True Democracy for Zimbabwe

ImageIt is my sincere and earnest hope that I find you well. You know what it is like to be a writer: one engages not only with the inside world but the outside world as well. For this reason, it is very normal to miss one’s readership, although I don’t get to meet them one by one physically. Writing remains an interactive process and I would like to continue interacting with you through the mightiest power of the pen. Were I a war veteran in Zimbabwe, I would probably rely on the sword (violence) to put my message across. Fortunately, I am not a veteran of the struggle that brought ‘independence’ to Zimbabwe. I am also not a member of the security forces, Central Intelligence Organisation, or the youth militia. All these groups have in one way or another unleashed untold suffering and violence on the oppressed and peace-loving people of Zimbabwe. They haven’t stopped because anybody without liberation war credentials is a puppet of the West and an enemy of a State that is trying to reverse the gains of ‘our hard won independence and protracted liberation struggle.’

As a young Zimbabwean, I grew up admiring certain personalities. I looked up to them as inspiring examples of selfless and responsible citizenship. Some of them remain my role models even up to this very day, although I might not have been successful in doing exactly what they have done in the professional sense. The late Professors Masipula Sithole and John Mudiwawashe Makumbe influenced my political thinking until their deaths in 2003 and 2013, respectively. I particularly liked their political writings. Their works are comprehensive and incisive in analysis. They also provoke an intelligent and purposeful debate on both the present and the future of Zimbabwe. The gap these men left won’t be easy to fill. People like Chenjerai Hove and Sydney Masamvu influenced me in ways that I can’t even begin to explain.

And then came, Lovemore Madhuku! I admired him greatly until the time that he allowed himself to be used by the rotten, brutal, cruel, unjust and intolerable dictator, Robert Mugabe. Madhuku has been behaving strangely in recent times and I am failing to think that it is the same man that I thought could one day lead us as well. My opinion of him has drastically changed and apart from the madman Jealousy Mawarire, it is Madhuku who has influenced this piece. Were it not for them, this article would not have materialised. I would, perhaps, have written a different piece. It’s up to you, dear readers, to thank Mawarire and Madhuku for behaving the way they did. I have no kind words for the duo. They have behaved in a manner that can even reverse our democratic gains of the past 14 years.

Mawarire approached the Constitutional Court to compel Robert Mugabe to proclaim election dates. The court of course ruled in Mawarire’s favour on 31st May 2013, and most of us concluded that he might have been used by ZANU PF so that elections could be held early, without the necessary reforms governing democratic elections. Madhuku defended the court judgement as correct. He never stopped there. He went further to call for a flawed election rather than not having one at all! Madhuku’s behaviour should, however, be put in its rightful historical context. He has been typically immersed in the struggle for a free, just and democratic Zimbabwe. He has been and still is at the helm of the National Constitutional Assembly (NCA) fighting for a new and democratic constitution for our country. Unfortunately for him, we already have a new constitution that Zimbabweans voted for overwhelmingly on 16th March 2013. He had campaigned against the adoption of the constitution. He feels his irrelevance and to be relevant, Madhuku has been making a lot of noise as ‘a legal expert.’ Some of us even went as far as thinking that he might have been hired as Mugabe’s legal advisor! Those watching Zimbabwe Television (Ztv.) tell us daily that Madhuku is always part of the news upholding the court judgement and by implication, calling for elections to be held on or before 31st July 2013.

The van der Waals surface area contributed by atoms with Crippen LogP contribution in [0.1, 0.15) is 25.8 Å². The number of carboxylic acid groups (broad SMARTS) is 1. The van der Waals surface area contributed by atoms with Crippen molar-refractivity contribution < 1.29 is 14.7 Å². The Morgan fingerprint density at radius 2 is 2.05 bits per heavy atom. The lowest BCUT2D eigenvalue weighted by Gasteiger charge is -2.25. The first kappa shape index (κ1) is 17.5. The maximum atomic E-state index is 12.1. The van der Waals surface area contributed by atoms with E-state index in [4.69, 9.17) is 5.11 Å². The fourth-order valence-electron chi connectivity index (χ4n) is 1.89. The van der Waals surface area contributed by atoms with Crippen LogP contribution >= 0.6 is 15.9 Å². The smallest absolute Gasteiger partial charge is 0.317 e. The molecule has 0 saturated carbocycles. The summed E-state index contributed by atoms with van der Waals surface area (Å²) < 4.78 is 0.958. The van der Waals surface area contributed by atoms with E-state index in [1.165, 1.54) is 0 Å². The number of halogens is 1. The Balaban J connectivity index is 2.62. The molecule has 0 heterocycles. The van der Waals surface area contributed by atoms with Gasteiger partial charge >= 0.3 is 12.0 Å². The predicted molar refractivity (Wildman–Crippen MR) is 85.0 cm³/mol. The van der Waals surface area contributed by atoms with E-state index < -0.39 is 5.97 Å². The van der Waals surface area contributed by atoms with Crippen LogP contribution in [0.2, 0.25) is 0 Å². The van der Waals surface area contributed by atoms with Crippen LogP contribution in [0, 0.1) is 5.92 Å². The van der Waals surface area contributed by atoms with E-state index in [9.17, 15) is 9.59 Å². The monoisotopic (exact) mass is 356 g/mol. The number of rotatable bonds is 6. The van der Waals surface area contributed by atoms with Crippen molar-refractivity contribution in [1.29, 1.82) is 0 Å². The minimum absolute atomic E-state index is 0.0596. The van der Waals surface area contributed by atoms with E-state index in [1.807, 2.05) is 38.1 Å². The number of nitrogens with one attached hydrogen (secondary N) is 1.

As expected, Mugabe used some draconian piece of legislation, the Presidential Powers (and Temporary Measures) Act (Chapter 10:20), to proclaim an election date allegedly ‘to comply with the Constitutional Court judgement.’ Madhuku, again, went all out to defend the manner in which the President handled the whole matter. Prior to the proclamation, Madhuku had actively encouraged the use of the draconian piece of legislation. And one is compelled to ask: Is Madhuku doing all this for the benefit of the people or it is an attempt to line his pockets? I believe it is the latter. In addition, he seems to be fighting a personal war against the people’s President (Morgan Tsvangirai). Madhuku is power hungry and has somehow realised that his education isn’t enough to propel him towards the leadership of our great country. He has made mistakes in the process. His positions are unpopular as they make the people hate him more. We have suffered for a long time and we want the dictatorship to go as soon as yesterday. A flawed election will prolong the tyranny and it is unfortunate that Madhuku has chosen the way of tyranny over democracy.

I am totally enthused, however, that the special SADC summit held in Maputo, Mozambique on 15th June 2013 placed at the centre of political option the interests of the people of Zimbabwe. Conditions for free, fair and credible polls haven’t been met and the inclusive government should, before its dissolution, institute the necessary reforms to enable the country to move forward and not backwards as we have seen in the past few weeks.

Conclusively, I call upon the leadership of the Republic of Zimbabwe to engage in positive activities that will move the country forward, ensure its progress and stability after having gone through 33 years of tyrannical government. I put it to you! God bless you all.

By: Mutsa Murenje